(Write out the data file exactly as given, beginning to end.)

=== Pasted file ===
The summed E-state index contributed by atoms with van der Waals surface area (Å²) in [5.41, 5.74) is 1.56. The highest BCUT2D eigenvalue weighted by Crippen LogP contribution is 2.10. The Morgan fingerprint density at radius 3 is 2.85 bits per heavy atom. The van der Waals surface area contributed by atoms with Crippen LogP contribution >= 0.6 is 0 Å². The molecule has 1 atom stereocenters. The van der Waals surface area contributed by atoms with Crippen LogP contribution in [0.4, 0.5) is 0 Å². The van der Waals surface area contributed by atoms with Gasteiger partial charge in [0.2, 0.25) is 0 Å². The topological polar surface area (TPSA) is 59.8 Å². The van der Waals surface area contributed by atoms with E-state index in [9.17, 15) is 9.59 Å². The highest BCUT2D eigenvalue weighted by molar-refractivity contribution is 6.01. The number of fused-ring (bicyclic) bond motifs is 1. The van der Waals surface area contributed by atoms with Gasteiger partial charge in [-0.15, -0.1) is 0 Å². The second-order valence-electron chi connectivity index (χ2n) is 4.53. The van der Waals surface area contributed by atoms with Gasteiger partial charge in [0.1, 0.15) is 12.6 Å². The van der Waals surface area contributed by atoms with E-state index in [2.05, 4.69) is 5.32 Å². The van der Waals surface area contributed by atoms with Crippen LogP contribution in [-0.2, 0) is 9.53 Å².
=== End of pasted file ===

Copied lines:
The summed E-state index contributed by atoms with van der Waals surface area (Å²) in [5.41, 5.74) is 1.56. The highest BCUT2D eigenvalue weighted by Crippen LogP contribution is 2.10. The Morgan fingerprint density at radius 3 is 2.85 bits per heavy atom. The van der Waals surface area contributed by atoms with Crippen LogP contribution >= 0.6 is 0 Å². The molecule has 1 atom stereocenters. The van der Waals surface area contributed by atoms with Crippen LogP contribution in [0.4, 0.5) is 0 Å². The van der Waals surface area contributed by atoms with Gasteiger partial charge in [0.2, 0.25) is 0 Å². The topological polar surface area (TPSA) is 59.8 Å². The van der Waals surface area contributed by atoms with E-state index in [9.17, 15) is 9.59 Å². The highest BCUT2D eigenvalue weighted by molar-refractivity contribution is 6.01. The number of fused-ring (bicyclic) bond motifs is 1. The van der Waals surface area contributed by atoms with Gasteiger partial charge in [-0.15, -0.1) is 0 Å². The second-order valence-electron chi connectivity index (χ2n) is 4.53. The van der Waals surface area contributed by atoms with Gasteiger partial charge in [0.1, 0.15) is 12.6 Å². The van der Waals surface area contributed by atoms with E-state index in [2.05, 4.69) is 5.32 Å². The van der Waals surface area contributed by atoms with Crippen LogP contribution in [-0.2, 0) is 9.53 Å².